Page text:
From climate change to leaky roofs, disasters big and small can often be avoided if the warning signs are recognized and acted upon in time. And while it can be easy to see the crisis approaching, it's not always easy to know when or how to react, even when inaction is the worst response of all.
A new book likens these large, looming problems to a charging beast. The book is called: "The Gray Rhino: How to Recognize and Act on the Obvious Dangers We Ignore."
The book’s author and journalist Michele Wucker said she went with the “gray rhino” metaphor over “the elephant in the room,” because nobody talks about the elephant in the room.
“I felt that the language need something much, much more active, something that gave us a choice, that recognized how hard it is to deal with something – sometimes because it’s so big,” Wucker said.
Wucker saw this in action as a reporter in Argentina in 2001 when its economy collapsed after years of mounting debt.
“People really didn’t want to recognize what was inevitable. And that is very common – that denial of what’s really right in front of you is not just finance, it’s every day, it’s politics, it’s policy."
There are plenty of personal gray rhinos too, Wucker said. Health, relationship and career issues can have a big impact on individuals.
“That very humanness of it, when you combine all of the people in an organization, in a city, in a country and on the planet, that combines to create really, really, really big problems and very human problems,” she said. "I want people to feel like they have the power to do something."
Below, an excerpt from the preface of “The Gray Rhino: How to Recognize and Act on the Obvious Dangers We Ignore."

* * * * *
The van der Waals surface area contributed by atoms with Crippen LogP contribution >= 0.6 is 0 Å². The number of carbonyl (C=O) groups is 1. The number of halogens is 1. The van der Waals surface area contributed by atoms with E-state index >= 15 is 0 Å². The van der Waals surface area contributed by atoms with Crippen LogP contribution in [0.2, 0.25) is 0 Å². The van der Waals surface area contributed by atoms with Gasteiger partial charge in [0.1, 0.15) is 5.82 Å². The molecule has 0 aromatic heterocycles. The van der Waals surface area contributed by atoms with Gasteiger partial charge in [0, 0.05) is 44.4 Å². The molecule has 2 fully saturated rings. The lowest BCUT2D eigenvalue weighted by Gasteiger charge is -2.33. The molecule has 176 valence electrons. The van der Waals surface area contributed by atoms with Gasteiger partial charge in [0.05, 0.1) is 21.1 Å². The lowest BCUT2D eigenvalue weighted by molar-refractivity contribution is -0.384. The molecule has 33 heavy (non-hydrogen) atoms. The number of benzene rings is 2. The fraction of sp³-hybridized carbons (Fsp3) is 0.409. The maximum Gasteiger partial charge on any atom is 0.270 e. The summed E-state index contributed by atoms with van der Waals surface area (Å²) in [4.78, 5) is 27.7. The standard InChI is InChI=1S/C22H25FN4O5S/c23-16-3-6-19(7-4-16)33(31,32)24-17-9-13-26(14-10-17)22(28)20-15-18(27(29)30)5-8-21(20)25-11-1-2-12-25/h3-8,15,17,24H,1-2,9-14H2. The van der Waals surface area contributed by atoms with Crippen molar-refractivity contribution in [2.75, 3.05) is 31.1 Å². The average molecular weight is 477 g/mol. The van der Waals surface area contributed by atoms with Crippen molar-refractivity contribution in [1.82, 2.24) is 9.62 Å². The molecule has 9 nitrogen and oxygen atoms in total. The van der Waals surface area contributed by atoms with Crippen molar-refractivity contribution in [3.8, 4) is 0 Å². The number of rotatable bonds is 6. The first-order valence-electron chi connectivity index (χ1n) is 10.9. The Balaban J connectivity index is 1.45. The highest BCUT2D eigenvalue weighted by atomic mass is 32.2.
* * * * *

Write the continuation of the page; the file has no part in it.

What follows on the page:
“Closed” signs hung on many shop doors; taxi drivers carried on and on about the dire straits of the country in terms that were dramatic, even allowing for the Argentine penchant for embellishment; the cover of the leading newsmagazine featured a picture of the controversial finance minister wearing a Hannibal Lecter mask, referencing the horror movie The Silence of the Lambs, and the question “Did he have to cannibalize the country to save it?”
I had just come from the annual meeting of the Inter- American Development Bank in neighboring Chile, where bankers, ministers, and journalists furrowed their brows over Argentina’s financial problems, the Chileans no doubt feeling somewhat smug given their long- standing national rivalry with Argentina.
If you’d seen the numbers— foreign debt rising, dollars leaving the country, reserves plummeting, expensive restructurings that padded bankers’ pockets but didn’t do much to help Argentina dig out of its hole— you had to know that there was no way Argentina could keep up. With its peso pegged to the dollar, it couldn’t easily devalue the currency to jump-start the economy. Investors were selling Argentine bonds en masse; prices had fallen to what in retrospect was a still generous eighty cents on the dollar. But you didn’t have to see the numbers to come to this conclusion.
As a financial journalist specializing in Latin America, a few weeks later I wrote about a proposal, floated by a group of respected academics and Wall Streeters, for Argentina and its creditors to reduce its debt by 30 percent in order to avoid a bigger, chaotic “haircut” later. After I published the article, several Wall Street bankers called me to say that this was what needed to happen, but they couldn’t say so in public or they’d be fired. Even though traders spoke about Argentina’s pending default as a matter of “when” rather than “if,” no bank dared tell its shareholders that it would be the first to voluntarily part with a single penny of what it was owed. Nine months later, the worst came true. Argentina’s currency collapsed, and the banks that didn’t want to give up 30 percent ended up losing roughly 70 percent of their money.
“The Gray Rhino: How to Recognize and Act on the Obvious Dangers We Ignore.” By Michele Wucker. St. Martin’s Press. April 5, 2016.
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